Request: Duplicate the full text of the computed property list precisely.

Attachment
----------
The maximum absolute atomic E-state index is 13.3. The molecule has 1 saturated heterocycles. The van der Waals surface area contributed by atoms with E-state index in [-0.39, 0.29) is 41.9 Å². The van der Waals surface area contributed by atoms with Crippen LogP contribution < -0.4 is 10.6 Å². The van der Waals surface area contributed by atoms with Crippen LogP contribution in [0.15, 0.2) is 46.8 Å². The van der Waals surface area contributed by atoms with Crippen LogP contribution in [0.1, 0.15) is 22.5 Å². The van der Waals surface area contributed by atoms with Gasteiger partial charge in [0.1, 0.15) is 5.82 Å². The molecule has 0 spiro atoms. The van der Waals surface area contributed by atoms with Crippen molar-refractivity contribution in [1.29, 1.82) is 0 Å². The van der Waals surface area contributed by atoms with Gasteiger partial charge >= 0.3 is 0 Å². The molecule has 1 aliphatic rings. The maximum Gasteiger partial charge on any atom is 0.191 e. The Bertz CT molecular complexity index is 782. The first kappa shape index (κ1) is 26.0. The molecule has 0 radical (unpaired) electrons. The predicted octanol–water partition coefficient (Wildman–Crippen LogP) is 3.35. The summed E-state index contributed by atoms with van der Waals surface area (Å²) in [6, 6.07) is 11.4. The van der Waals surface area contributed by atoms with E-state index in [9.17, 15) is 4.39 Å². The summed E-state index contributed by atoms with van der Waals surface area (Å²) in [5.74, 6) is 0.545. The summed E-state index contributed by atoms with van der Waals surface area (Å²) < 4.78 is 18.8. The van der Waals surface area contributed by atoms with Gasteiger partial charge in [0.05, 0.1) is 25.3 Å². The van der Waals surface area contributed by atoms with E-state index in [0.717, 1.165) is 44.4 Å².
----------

The maximum absolute atomic E-state index is 13.3. The molecule has 1 saturated heterocycles. The van der Waals surface area contributed by atoms with E-state index in [-0.39, 0.29) is 41.9 Å². The van der Waals surface area contributed by atoms with Crippen LogP contribution < -0.4 is 10.6 Å². The van der Waals surface area contributed by atoms with Crippen LogP contribution in [0.15, 0.2) is 46.8 Å². The van der Waals surface area contributed by atoms with Crippen LogP contribution in [0.1, 0.15) is 22.5 Å². The van der Waals surface area contributed by atoms with Gasteiger partial charge in [0.1, 0.15) is 5.82 Å². The molecule has 0 spiro atoms. The van der Waals surface area contributed by atoms with Crippen molar-refractivity contribution in [1.29, 1.82) is 0 Å². The van der Waals surface area contributed by atoms with Gasteiger partial charge >= 0.3 is 0 Å². The molecule has 1 aliphatic rings. The maximum Gasteiger partial charge on any atom is 0.191 e. The Bertz CT molecular complexity index is 782. The first kappa shape index (κ1) is 26.0. The molecule has 0 radical (unpaired) electrons. The predicted octanol–water partition coefficient (Wildman–Crippen LogP) is 3.35. The summed E-state index contributed by atoms with van der Waals surface area (Å²) in [6, 6.07) is 11.4. The van der Waals surface area contributed by atoms with E-state index in [9.17, 15) is 4.39 Å². The summed E-state index contributed by atoms with van der Waals surface area (Å²) in [5.74, 6) is 0.545. The summed E-state index contributed by atoms with van der Waals surface area (Å²) < 4.78 is 18.8. The van der Waals surface area contributed by atoms with Gasteiger partial charge in [0.05, 0.1) is 25.3 Å². The van der Waals surface area contributed by atoms with E-state index in [0.717, 1.165) is 44.4 Å².